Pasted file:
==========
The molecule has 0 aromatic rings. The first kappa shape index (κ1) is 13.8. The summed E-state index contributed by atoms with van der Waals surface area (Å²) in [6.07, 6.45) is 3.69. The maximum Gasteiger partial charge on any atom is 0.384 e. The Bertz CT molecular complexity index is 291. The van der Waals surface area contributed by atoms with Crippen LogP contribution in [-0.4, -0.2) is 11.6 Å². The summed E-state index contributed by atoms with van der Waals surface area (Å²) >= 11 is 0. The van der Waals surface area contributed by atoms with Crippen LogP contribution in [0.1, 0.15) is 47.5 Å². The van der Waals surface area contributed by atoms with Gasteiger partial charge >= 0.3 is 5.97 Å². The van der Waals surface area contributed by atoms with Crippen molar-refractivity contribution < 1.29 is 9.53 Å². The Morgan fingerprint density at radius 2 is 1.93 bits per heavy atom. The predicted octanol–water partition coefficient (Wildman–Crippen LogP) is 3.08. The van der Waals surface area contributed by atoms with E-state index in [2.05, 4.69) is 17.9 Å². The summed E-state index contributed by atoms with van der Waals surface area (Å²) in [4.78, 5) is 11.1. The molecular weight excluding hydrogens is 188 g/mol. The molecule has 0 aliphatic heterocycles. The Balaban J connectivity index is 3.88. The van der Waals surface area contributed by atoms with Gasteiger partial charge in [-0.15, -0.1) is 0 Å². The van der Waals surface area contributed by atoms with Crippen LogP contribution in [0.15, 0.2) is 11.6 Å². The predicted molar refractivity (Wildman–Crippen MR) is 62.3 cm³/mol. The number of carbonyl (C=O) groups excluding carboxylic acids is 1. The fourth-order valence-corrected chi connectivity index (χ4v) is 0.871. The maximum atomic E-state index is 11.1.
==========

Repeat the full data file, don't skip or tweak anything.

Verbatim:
The molecule has 0 aromatic rings. The first kappa shape index (κ1) is 13.8. The summed E-state index contributed by atoms with van der Waals surface area (Å²) in [6.07, 6.45) is 3.69. The maximum Gasteiger partial charge on any atom is 0.384 e. The Bertz CT molecular complexity index is 291. The van der Waals surface area contributed by atoms with Crippen LogP contribution in [-0.4, -0.2) is 11.6 Å². The summed E-state index contributed by atoms with van der Waals surface area (Å²) >= 11 is 0. The van der Waals surface area contributed by atoms with Crippen LogP contribution in [0.1, 0.15) is 47.5 Å². The van der Waals surface area contributed by atoms with Gasteiger partial charge >= 0.3 is 5.97 Å². The van der Waals surface area contributed by atoms with Crippen molar-refractivity contribution < 1.29 is 9.53 Å². The Morgan fingerprint density at radius 2 is 1.93 bits per heavy atom. The predicted octanol–water partition coefficient (Wildman–Crippen LogP) is 3.08. The van der Waals surface area contributed by atoms with E-state index in [2.05, 4.69) is 17.9 Å². The summed E-state index contributed by atoms with van der Waals surface area (Å²) in [4.78, 5) is 11.1. The molecular weight excluding hydrogens is 188 g/mol. The molecule has 0 aliphatic heterocycles. The Balaban J connectivity index is 3.88. The van der Waals surface area contributed by atoms with Gasteiger partial charge in [-0.15, -0.1) is 0 Å². The van der Waals surface area contributed by atoms with Crippen LogP contribution in [0.15, 0.2) is 11.6 Å². The predicted molar refractivity (Wildman–Crippen MR) is 62.3 cm³/mol. The number of carbonyl (C=O) groups excluding carboxylic acids is 1. The fourth-order valence-corrected chi connectivity index (χ4v) is 0.871. The maximum atomic E-state index is 11.1.